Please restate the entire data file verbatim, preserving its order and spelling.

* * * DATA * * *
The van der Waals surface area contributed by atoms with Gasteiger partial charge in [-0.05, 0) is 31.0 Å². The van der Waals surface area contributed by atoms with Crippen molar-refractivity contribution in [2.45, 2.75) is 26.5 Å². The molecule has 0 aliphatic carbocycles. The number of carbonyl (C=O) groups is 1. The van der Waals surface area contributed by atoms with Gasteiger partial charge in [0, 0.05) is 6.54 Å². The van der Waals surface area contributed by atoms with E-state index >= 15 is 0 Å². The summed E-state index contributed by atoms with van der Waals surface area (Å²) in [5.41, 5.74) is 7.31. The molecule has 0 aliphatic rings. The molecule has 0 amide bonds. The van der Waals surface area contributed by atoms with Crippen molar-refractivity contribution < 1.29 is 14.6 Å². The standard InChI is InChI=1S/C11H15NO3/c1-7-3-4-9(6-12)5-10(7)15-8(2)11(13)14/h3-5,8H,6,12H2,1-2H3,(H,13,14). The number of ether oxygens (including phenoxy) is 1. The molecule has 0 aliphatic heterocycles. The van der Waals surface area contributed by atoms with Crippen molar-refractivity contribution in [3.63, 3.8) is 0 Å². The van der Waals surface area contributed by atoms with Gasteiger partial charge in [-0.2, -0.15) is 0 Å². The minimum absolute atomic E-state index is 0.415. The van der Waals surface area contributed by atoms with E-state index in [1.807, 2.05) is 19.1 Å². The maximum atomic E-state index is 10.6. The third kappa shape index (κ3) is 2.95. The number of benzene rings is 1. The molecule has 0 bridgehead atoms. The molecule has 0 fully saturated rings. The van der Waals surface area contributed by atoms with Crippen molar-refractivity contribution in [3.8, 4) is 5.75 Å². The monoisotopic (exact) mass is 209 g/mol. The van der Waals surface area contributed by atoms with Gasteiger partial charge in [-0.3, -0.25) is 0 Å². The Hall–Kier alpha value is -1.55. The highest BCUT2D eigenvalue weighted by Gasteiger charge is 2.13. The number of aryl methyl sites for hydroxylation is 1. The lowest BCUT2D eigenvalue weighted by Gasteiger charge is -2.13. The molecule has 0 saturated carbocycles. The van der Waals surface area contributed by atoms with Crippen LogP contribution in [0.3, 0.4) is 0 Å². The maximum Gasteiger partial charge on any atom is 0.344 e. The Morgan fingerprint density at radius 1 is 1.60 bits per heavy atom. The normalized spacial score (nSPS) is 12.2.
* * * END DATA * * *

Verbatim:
The van der Waals surface area contributed by atoms with Gasteiger partial charge in [-0.05, 0) is 31.0 Å². The van der Waals surface area contributed by atoms with Crippen molar-refractivity contribution in [2.45, 2.75) is 26.5 Å². The molecule has 0 aliphatic carbocycles. The number of carbonyl (C=O) groups is 1. The van der Waals surface area contributed by atoms with Gasteiger partial charge in [0, 0.05) is 6.54 Å². The van der Waals surface area contributed by atoms with E-state index >= 15 is 0 Å². The summed E-state index contributed by atoms with van der Waals surface area (Å²) in [5.41, 5.74) is 7.31. The molecule has 0 aliphatic rings. The molecule has 0 amide bonds. The van der Waals surface area contributed by atoms with Crippen molar-refractivity contribution < 1.29 is 14.6 Å². The standard InChI is InChI=1S/C11H15NO3/c1-7-3-4-9(6-12)5-10(7)15-8(2)11(13)14/h3-5,8H,6,12H2,1-2H3,(H,13,14). The number of ether oxygens (including phenoxy) is 1. The molecule has 0 aliphatic heterocycles. The van der Waals surface area contributed by atoms with Crippen molar-refractivity contribution in [3.63, 3.8) is 0 Å². The van der Waals surface area contributed by atoms with Gasteiger partial charge in [-0.2, -0.15) is 0 Å². The minimum absolute atomic E-state index is 0.415. The van der Waals surface area contributed by atoms with E-state index in [1.807, 2.05) is 19.1 Å². The maximum atomic E-state index is 10.6. The third kappa shape index (κ3) is 2.95. The number of benzene rings is 1. The molecule has 0 bridgehead atoms. The molecule has 0 fully saturated rings. The van der Waals surface area contributed by atoms with Crippen molar-refractivity contribution in [3.8, 4) is 5.75 Å². The monoisotopic (exact) mass is 209 g/mol. The van der Waals surface area contributed by atoms with Gasteiger partial charge in [-0.3, -0.25) is 0 Å². The Hall–Kier alpha value is -1.55. The highest BCUT2D eigenvalue weighted by Gasteiger charge is 2.13. The number of aryl methyl sites for hydroxylation is 1. The lowest BCUT2D eigenvalue weighted by Gasteiger charge is -2.13. The molecule has 0 saturated carbocycles. The van der Waals surface area contributed by atoms with Crippen LogP contribution in [0.3, 0.4) is 0 Å². The maximum Gasteiger partial charge on any atom is 0.344 e. The Morgan fingerprint density at radius 1 is 1.60 bits per heavy atom. The normalized spacial score (nSPS) is 12.2.